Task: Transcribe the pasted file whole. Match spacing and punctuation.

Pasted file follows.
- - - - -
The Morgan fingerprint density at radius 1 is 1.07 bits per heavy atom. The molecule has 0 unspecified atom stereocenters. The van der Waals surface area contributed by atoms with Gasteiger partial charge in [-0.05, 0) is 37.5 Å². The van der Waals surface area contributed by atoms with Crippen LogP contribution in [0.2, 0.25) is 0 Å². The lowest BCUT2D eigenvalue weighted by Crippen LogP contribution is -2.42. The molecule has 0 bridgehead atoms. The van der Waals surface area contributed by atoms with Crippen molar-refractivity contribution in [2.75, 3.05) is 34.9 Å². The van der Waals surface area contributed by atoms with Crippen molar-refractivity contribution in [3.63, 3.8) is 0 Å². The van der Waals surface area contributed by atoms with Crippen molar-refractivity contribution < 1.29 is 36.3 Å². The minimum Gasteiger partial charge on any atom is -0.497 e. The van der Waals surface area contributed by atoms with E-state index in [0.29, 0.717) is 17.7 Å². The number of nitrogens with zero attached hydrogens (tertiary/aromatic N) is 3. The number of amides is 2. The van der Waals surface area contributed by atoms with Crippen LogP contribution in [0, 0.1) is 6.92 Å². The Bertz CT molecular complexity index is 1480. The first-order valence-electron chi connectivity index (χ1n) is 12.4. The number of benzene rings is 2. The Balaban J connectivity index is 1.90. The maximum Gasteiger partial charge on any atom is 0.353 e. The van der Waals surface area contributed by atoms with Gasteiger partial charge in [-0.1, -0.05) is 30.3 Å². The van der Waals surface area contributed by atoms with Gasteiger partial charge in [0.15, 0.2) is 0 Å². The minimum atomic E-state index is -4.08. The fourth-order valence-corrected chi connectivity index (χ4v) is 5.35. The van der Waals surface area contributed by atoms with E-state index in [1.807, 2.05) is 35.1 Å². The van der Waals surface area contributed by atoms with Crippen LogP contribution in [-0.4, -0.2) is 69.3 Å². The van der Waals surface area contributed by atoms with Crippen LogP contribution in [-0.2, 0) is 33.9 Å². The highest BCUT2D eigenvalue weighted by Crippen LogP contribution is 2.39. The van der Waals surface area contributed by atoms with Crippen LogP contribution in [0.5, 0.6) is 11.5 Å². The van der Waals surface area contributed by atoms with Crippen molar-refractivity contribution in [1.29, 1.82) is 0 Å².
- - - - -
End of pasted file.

The Morgan fingerprint density at radius 1 is 1.07 bits per heavy atom. The molecule has 0 unspecified atom stereocenters. The van der Waals surface area contributed by atoms with Gasteiger partial charge in [-0.05, 0) is 37.5 Å². The van der Waals surface area contributed by atoms with Crippen LogP contribution in [0.2, 0.25) is 0 Å². The lowest BCUT2D eigenvalue weighted by Crippen LogP contribution is -2.42. The molecule has 0 bridgehead atoms. The van der Waals surface area contributed by atoms with Crippen molar-refractivity contribution in [2.75, 3.05) is 34.9 Å². The van der Waals surface area contributed by atoms with Crippen molar-refractivity contribution in [3.63, 3.8) is 0 Å². The van der Waals surface area contributed by atoms with Crippen molar-refractivity contribution < 1.29 is 36.3 Å². The minimum Gasteiger partial charge on any atom is -0.497 e. The van der Waals surface area contributed by atoms with E-state index in [0.29, 0.717) is 17.7 Å². The number of nitrogens with zero attached hydrogens (tertiary/aromatic N) is 3. The number of amides is 2. The van der Waals surface area contributed by atoms with Crippen LogP contribution in [0, 0.1) is 6.92 Å². The Bertz CT molecular complexity index is 1480. The first-order valence-electron chi connectivity index (χ1n) is 12.4. The number of benzene rings is 2. The Balaban J connectivity index is 1.90. The maximum Gasteiger partial charge on any atom is 0.353 e. The van der Waals surface area contributed by atoms with Gasteiger partial charge in [-0.1, -0.05) is 30.3 Å². The van der Waals surface area contributed by atoms with Gasteiger partial charge in [0.15, 0.2) is 0 Å². The minimum atomic E-state index is -4.08. The fourth-order valence-corrected chi connectivity index (χ4v) is 5.35. The van der Waals surface area contributed by atoms with E-state index in [1.807, 2.05) is 35.1 Å². The van der Waals surface area contributed by atoms with Crippen LogP contribution in [-0.4, -0.2) is 69.3 Å². The van der Waals surface area contributed by atoms with Crippen LogP contribution in [-0.2, 0) is 33.9 Å². The highest BCUT2D eigenvalue weighted by Crippen LogP contribution is 2.39. The van der Waals surface area contributed by atoms with Crippen LogP contribution in [0.5, 0.6) is 11.5 Å². The van der Waals surface area contributed by atoms with Crippen molar-refractivity contribution in [1.29, 1.82) is 0 Å².